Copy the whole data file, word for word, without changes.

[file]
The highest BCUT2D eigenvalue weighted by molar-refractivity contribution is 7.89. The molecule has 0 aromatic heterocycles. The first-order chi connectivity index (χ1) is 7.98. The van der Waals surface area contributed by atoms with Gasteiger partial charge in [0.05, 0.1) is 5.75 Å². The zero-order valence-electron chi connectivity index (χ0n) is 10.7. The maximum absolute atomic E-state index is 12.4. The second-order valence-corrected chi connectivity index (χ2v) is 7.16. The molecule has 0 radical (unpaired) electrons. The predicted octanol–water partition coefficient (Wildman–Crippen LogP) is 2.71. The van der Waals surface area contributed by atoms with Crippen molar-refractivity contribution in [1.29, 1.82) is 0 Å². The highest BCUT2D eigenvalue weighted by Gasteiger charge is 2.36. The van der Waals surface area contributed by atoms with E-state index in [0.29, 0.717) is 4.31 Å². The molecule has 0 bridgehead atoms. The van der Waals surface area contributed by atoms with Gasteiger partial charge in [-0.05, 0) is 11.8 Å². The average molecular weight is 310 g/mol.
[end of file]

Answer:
The highest BCUT2D eigenvalue weighted by molar-refractivity contribution is 7.89. The molecule has 0 aromatic heterocycles. The first-order chi connectivity index (χ1) is 7.98. The van der Waals surface area contributed by atoms with Gasteiger partial charge in [0.05, 0.1) is 5.75 Å². The zero-order valence-electron chi connectivity index (χ0n) is 10.7. The maximum absolute atomic E-state index is 12.4. The second-order valence-corrected chi connectivity index (χ2v) is 7.16. The molecule has 0 radical (unpaired) electrons. The predicted octanol–water partition coefficient (Wildman–Crippen LogP) is 2.71. The van der Waals surface area contributed by atoms with Crippen molar-refractivity contribution in [1.29, 1.82) is 0 Å². The highest BCUT2D eigenvalue weighted by Gasteiger charge is 2.36. The van der Waals surface area contributed by atoms with E-state index in [0.29, 0.717) is 4.31 Å². The molecule has 0 bridgehead atoms. The van der Waals surface area contributed by atoms with Gasteiger partial charge in [-0.05, 0) is 11.8 Å². The average molecular weight is 310 g/mol.